- Educate yourself → Knowledge is the key to everything. Before jumping into any movement you should check a bit of its history, why does the movement exist and where does it want to go. Depending on your background, you can have certain “blind spots” or biases that will need to change or adapt to better understand the social vindicacion. Keeping an open mind goes a long way.
- Find your ally phrase → One of the main characteristics of an ally is advocacy, but what to do when one doesn’t know where to jump in, what to say or even how to start a conversation about certain comments that could be problematic or detrimental for the LGBT+ community? You can start by going with your gut. Sometimes, feeling uneasy before a comment is already a sign that it was insulting or disrespectful. Then, speak up! A simple “that’s not nice”, “why did you say that?”, “that’s not cool” can generate a dialogue around the matter that, ultimately, will have a positive impact on the LGBT+ community.
- Do your stereotype check → Stereotypes are shortcuts that our brain does when it sees a situation that it already knows. You might think they are easy to control, but you can also check this test designed by Harvard University and see that your brain makes associations on levels that you can’t control. Being an ally is rebuilding your answers to certain concepts and modifying them, so you can develop, little by little, an inclusive mindset. It’s a never ending process, so don’t be too hard on yourself or get discouraged if it doesn’t happen immediately.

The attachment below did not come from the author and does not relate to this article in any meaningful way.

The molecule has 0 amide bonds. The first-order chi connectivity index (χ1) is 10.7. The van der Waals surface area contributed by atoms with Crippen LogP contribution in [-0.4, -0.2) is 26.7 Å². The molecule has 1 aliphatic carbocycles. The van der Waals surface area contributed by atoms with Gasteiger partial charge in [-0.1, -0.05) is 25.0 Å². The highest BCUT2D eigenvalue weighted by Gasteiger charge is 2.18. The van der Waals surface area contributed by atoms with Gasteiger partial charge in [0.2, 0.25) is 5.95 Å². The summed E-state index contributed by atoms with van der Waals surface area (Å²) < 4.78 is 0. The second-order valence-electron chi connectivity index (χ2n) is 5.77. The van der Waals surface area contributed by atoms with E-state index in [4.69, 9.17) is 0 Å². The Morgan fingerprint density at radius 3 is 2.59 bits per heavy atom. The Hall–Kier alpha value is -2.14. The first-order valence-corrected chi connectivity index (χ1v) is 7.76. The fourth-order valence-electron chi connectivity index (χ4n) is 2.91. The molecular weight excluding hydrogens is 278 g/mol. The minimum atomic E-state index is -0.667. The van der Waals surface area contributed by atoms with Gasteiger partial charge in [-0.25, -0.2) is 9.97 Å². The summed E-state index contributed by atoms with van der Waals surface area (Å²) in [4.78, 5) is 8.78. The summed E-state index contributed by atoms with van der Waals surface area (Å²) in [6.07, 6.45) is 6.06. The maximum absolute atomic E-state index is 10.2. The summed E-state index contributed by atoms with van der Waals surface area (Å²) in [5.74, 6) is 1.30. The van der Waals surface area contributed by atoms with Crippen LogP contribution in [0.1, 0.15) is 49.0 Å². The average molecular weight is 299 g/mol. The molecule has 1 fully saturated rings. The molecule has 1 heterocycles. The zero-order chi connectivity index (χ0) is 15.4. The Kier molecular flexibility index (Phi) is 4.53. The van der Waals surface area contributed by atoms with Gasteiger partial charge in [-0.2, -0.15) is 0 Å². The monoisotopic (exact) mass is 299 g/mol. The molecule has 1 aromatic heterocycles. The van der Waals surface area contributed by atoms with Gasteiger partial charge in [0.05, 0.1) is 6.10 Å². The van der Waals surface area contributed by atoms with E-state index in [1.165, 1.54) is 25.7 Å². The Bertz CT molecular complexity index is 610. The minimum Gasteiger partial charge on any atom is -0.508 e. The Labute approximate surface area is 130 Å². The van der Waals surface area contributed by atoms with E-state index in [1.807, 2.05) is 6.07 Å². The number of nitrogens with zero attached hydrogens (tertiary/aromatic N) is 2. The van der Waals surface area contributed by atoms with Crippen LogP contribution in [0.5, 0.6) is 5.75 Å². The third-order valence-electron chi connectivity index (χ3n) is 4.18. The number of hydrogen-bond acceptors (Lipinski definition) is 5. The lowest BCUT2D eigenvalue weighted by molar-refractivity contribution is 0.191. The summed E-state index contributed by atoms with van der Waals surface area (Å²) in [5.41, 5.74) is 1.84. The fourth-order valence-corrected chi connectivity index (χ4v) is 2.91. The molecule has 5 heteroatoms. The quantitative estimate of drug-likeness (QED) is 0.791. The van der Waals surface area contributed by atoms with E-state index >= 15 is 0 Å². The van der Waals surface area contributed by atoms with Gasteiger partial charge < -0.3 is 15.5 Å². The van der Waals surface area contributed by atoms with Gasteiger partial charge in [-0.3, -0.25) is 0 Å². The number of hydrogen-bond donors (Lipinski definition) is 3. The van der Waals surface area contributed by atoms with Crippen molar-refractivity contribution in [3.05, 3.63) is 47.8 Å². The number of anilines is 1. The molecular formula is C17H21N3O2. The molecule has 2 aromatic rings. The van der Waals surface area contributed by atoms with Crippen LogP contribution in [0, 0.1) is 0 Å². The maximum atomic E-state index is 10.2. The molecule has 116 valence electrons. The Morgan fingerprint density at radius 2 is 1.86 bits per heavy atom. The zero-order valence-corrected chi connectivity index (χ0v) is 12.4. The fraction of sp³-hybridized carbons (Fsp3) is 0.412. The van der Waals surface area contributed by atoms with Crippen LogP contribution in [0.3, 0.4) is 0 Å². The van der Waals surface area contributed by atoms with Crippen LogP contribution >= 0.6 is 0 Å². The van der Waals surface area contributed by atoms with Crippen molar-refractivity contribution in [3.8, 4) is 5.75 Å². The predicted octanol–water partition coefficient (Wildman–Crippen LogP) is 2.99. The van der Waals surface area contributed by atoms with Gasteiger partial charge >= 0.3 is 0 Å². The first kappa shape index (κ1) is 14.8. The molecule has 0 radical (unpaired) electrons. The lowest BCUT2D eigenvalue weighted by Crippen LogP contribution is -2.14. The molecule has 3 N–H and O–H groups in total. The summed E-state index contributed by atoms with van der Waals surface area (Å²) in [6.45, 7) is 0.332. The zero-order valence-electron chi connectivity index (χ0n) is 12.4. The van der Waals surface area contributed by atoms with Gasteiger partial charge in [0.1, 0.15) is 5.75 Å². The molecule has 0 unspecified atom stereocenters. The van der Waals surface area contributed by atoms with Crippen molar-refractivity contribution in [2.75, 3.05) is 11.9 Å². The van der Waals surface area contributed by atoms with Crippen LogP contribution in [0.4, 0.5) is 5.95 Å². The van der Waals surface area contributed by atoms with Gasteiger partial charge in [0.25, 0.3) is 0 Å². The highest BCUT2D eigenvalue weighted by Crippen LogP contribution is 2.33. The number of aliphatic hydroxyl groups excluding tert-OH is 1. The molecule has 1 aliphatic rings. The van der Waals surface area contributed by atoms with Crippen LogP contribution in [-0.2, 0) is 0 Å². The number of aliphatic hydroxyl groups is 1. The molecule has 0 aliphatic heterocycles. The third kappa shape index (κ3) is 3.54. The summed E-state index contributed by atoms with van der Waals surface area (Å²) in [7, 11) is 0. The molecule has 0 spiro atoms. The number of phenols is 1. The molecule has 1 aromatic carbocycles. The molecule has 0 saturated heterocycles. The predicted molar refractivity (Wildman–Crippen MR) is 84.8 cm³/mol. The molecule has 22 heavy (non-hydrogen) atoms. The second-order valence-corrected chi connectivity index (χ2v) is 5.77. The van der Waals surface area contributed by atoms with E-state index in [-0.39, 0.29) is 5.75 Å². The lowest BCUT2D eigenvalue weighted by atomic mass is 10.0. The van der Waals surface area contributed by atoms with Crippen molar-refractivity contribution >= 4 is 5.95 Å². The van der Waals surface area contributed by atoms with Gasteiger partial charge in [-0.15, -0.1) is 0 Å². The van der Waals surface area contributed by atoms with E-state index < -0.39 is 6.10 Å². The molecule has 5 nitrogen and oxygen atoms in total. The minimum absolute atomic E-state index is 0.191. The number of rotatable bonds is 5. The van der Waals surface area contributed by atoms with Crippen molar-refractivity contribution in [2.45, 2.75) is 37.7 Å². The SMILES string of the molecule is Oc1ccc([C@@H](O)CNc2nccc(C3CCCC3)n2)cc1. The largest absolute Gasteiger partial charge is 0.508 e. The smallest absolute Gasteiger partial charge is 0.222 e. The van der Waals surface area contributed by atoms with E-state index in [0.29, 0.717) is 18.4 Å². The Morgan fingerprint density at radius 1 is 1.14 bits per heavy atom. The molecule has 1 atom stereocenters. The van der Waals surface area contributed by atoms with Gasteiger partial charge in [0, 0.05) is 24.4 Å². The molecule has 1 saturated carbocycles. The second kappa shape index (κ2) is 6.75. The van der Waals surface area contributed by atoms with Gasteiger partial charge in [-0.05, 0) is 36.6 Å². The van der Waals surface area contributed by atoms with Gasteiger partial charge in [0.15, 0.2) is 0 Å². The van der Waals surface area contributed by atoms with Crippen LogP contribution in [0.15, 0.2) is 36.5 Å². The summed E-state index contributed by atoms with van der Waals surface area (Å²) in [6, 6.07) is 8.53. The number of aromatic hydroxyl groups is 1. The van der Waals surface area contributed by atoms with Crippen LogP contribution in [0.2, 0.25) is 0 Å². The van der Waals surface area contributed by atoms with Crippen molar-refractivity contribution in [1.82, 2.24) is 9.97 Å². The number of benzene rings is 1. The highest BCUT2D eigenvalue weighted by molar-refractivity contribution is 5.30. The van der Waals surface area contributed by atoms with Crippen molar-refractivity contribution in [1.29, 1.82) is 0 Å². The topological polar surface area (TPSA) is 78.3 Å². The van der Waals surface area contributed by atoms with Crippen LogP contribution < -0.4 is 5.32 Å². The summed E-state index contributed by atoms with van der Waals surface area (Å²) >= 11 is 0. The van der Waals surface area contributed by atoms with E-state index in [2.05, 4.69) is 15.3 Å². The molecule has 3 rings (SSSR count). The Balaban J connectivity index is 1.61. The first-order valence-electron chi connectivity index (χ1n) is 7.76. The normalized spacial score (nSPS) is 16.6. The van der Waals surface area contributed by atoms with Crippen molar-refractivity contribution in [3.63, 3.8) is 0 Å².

- Ask your questions → Most LGBT+ members will be happy to have more people involved and supporting the movement. Whether you have doubts or aspects you need to better understand, address them respectfully, and they’ll likely give you informative and honest answers. One (common) awkward moment described by transgender individuals is that people don’t know how to treat them because they aren’t sure if, “they are talking with a man or a woman”. As in many other fields, if you’re not sure of something, just ask!
- Watch out, your privilege might show → Being an ally also means you need to know yourself and recognise the advantages, opportunities, resources, and power you might have automatically been given according to certain characteristics, social or physical. If you’re a white man, you are basically sitting at the top of the social pyramid which means you’re probably not familiar with the inequalities that happen at the bottom. Of course, you can use your “privilege” to help raise awareness in LGBT+ matters and to be a voice for the community.
What we think
I’ve always been very fond of inclusion and diversity, so when the opportunity of becoming an ally and participating in the LGBT+ group of PwC came, I just jumped in. I truly believe that everyone has a part to play for the movement to advance and achieve equality. So, what are you waiting to join?